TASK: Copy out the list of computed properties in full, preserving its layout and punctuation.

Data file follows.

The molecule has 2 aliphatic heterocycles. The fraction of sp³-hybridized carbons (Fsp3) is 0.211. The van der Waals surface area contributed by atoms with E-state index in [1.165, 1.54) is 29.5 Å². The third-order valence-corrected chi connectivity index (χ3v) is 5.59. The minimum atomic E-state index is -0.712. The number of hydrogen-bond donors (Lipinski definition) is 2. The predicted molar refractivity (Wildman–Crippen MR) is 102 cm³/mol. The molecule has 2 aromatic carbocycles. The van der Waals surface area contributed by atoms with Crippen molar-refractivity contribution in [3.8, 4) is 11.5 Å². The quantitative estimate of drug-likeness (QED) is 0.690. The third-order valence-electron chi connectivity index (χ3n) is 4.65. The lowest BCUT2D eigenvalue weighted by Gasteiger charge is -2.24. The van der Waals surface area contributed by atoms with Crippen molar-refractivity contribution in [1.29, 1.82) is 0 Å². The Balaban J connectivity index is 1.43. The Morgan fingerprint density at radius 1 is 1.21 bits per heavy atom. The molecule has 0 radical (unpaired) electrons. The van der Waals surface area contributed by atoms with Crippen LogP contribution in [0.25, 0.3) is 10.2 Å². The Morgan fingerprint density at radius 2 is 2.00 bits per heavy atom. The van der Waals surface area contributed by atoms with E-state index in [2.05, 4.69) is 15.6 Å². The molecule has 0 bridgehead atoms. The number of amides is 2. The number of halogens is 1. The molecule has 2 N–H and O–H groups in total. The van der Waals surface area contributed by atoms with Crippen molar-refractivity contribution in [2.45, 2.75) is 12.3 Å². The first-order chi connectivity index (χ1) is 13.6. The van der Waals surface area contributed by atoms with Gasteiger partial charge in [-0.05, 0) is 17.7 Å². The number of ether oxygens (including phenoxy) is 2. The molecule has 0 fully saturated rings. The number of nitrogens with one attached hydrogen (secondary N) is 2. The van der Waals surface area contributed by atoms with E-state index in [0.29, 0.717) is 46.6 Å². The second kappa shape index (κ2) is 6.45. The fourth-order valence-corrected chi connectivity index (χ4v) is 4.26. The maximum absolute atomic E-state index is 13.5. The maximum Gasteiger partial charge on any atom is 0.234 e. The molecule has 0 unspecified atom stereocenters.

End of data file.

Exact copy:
The molecule has 2 aliphatic heterocycles. The fraction of sp³-hybridized carbons (Fsp3) is 0.211. The van der Waals surface area contributed by atoms with E-state index in [1.165, 1.54) is 29.5 Å². The third-order valence-corrected chi connectivity index (χ3v) is 5.59. The minimum atomic E-state index is -0.712. The number of hydrogen-bond donors (Lipinski definition) is 2. The predicted molar refractivity (Wildman–Crippen MR) is 102 cm³/mol. The molecule has 2 aromatic carbocycles. The van der Waals surface area contributed by atoms with Crippen molar-refractivity contribution in [3.8, 4) is 11.5 Å². The quantitative estimate of drug-likeness (QED) is 0.690. The third-order valence-electron chi connectivity index (χ3n) is 4.65. The lowest BCUT2D eigenvalue weighted by Gasteiger charge is -2.24. The van der Waals surface area contributed by atoms with Crippen molar-refractivity contribution in [1.29, 1.82) is 0 Å². The Balaban J connectivity index is 1.43. The Morgan fingerprint density at radius 1 is 1.21 bits per heavy atom. The molecule has 0 radical (unpaired) electrons. The van der Waals surface area contributed by atoms with Crippen LogP contribution in [0.25, 0.3) is 10.2 Å². The Morgan fingerprint density at radius 2 is 2.00 bits per heavy atom. The van der Waals surface area contributed by atoms with E-state index in [2.05, 4.69) is 15.6 Å². The molecule has 0 bridgehead atoms. The number of amides is 2. The number of halogens is 1. The molecule has 2 N–H and O–H groups in total. The van der Waals surface area contributed by atoms with Crippen molar-refractivity contribution in [2.45, 2.75) is 12.3 Å². The first-order chi connectivity index (χ1) is 13.6. The van der Waals surface area contributed by atoms with Gasteiger partial charge in [-0.05, 0) is 17.7 Å². The number of ether oxygens (including phenoxy) is 2. The molecule has 0 fully saturated rings. The number of nitrogens with one attached hydrogen (secondary N) is 2. The van der Waals surface area contributed by atoms with E-state index in [0.29, 0.717) is 46.6 Å². The second kappa shape index (κ2) is 6.45. The fourth-order valence-corrected chi connectivity index (χ4v) is 4.26. The maximum absolute atomic E-state index is 13.5. The maximum Gasteiger partial charge on any atom is 0.234 e. The molecule has 0 unspecified atom stereocenters.